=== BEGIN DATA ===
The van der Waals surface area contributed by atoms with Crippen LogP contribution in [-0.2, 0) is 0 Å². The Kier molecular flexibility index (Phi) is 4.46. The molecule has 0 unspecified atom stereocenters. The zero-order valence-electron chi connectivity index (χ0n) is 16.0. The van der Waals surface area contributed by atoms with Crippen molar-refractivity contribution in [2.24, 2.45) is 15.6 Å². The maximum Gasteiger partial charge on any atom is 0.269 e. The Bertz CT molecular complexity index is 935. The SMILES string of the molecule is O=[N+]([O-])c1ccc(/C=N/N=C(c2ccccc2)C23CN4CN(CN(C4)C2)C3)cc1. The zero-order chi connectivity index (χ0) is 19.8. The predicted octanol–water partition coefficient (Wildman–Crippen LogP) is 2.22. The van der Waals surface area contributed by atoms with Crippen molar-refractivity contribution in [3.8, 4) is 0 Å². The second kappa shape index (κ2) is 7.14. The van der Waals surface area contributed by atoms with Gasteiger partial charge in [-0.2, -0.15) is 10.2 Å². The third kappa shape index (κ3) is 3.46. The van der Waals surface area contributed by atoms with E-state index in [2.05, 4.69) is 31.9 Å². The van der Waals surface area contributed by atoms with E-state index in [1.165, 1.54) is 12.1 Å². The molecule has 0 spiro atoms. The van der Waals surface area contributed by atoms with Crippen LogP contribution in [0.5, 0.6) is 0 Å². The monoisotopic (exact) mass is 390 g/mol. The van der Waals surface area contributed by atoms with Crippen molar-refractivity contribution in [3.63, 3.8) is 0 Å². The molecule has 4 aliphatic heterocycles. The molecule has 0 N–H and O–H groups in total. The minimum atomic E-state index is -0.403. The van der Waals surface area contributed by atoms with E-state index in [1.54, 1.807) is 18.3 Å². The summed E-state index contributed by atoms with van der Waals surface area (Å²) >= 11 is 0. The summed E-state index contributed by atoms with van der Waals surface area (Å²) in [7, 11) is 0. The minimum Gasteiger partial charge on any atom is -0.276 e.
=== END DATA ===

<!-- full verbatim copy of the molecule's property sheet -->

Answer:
The van der Waals surface area contributed by atoms with Crippen LogP contribution in [-0.2, 0) is 0 Å². The Kier molecular flexibility index (Phi) is 4.46. The molecule has 0 unspecified atom stereocenters. The zero-order valence-electron chi connectivity index (χ0n) is 16.0. The van der Waals surface area contributed by atoms with Crippen molar-refractivity contribution in [2.24, 2.45) is 15.6 Å². The maximum Gasteiger partial charge on any atom is 0.269 e. The Bertz CT molecular complexity index is 935. The SMILES string of the molecule is O=[N+]([O-])c1ccc(/C=N/N=C(c2ccccc2)C23CN4CN(CN(C4)C2)C3)cc1. The zero-order chi connectivity index (χ0) is 19.8. The predicted octanol–water partition coefficient (Wildman–Crippen LogP) is 2.22. The van der Waals surface area contributed by atoms with Crippen molar-refractivity contribution in [3.8, 4) is 0 Å². The second kappa shape index (κ2) is 7.14. The van der Waals surface area contributed by atoms with Gasteiger partial charge in [-0.2, -0.15) is 10.2 Å². The third kappa shape index (κ3) is 3.46. The van der Waals surface area contributed by atoms with E-state index in [2.05, 4.69) is 31.9 Å². The van der Waals surface area contributed by atoms with E-state index in [1.165, 1.54) is 12.1 Å². The molecule has 0 spiro atoms. The van der Waals surface area contributed by atoms with Crippen LogP contribution in [0.5, 0.6) is 0 Å². The monoisotopic (exact) mass is 390 g/mol. The van der Waals surface area contributed by atoms with Crippen molar-refractivity contribution in [3.63, 3.8) is 0 Å². The molecule has 4 aliphatic heterocycles. The molecule has 0 N–H and O–H groups in total. The minimum atomic E-state index is -0.403. The van der Waals surface area contributed by atoms with E-state index in [1.54, 1.807) is 18.3 Å². The summed E-state index contributed by atoms with van der Waals surface area (Å²) >= 11 is 0. The summed E-state index contributed by atoms with van der Waals surface area (Å²) in [7, 11) is 0. The minimum Gasteiger partial charge on any atom is -0.276 e.